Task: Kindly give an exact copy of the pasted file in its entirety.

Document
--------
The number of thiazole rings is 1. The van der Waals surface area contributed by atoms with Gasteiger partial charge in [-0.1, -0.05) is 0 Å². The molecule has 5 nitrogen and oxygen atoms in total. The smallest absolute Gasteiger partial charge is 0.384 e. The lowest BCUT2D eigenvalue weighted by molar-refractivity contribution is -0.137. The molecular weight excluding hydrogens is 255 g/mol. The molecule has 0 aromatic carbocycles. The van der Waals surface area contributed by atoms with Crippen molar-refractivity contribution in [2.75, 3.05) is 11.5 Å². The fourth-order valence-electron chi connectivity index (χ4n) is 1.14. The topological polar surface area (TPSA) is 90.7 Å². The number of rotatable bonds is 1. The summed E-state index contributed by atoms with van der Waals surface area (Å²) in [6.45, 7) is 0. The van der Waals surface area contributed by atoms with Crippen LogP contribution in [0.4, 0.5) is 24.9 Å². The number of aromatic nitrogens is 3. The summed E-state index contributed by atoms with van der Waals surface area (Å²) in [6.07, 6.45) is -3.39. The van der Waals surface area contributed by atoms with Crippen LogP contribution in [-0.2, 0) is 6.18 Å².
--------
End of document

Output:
The number of thiazole rings is 1. The van der Waals surface area contributed by atoms with Gasteiger partial charge in [-0.1, -0.05) is 0 Å². The molecule has 5 nitrogen and oxygen atoms in total. The smallest absolute Gasteiger partial charge is 0.384 e. The lowest BCUT2D eigenvalue weighted by molar-refractivity contribution is -0.137. The molecular weight excluding hydrogens is 255 g/mol. The molecule has 0 aromatic carbocycles. The van der Waals surface area contributed by atoms with Crippen molar-refractivity contribution in [2.75, 3.05) is 11.5 Å². The fourth-order valence-electron chi connectivity index (χ4n) is 1.14. The topological polar surface area (TPSA) is 90.7 Å². The number of rotatable bonds is 1. The summed E-state index contributed by atoms with van der Waals surface area (Å²) in [6.45, 7) is 0. The van der Waals surface area contributed by atoms with Crippen LogP contribution in [0.4, 0.5) is 24.9 Å². The number of aromatic nitrogens is 3. The summed E-state index contributed by atoms with van der Waals surface area (Å²) in [6.07, 6.45) is -3.39. The van der Waals surface area contributed by atoms with Crippen LogP contribution in [-0.2, 0) is 6.18 Å².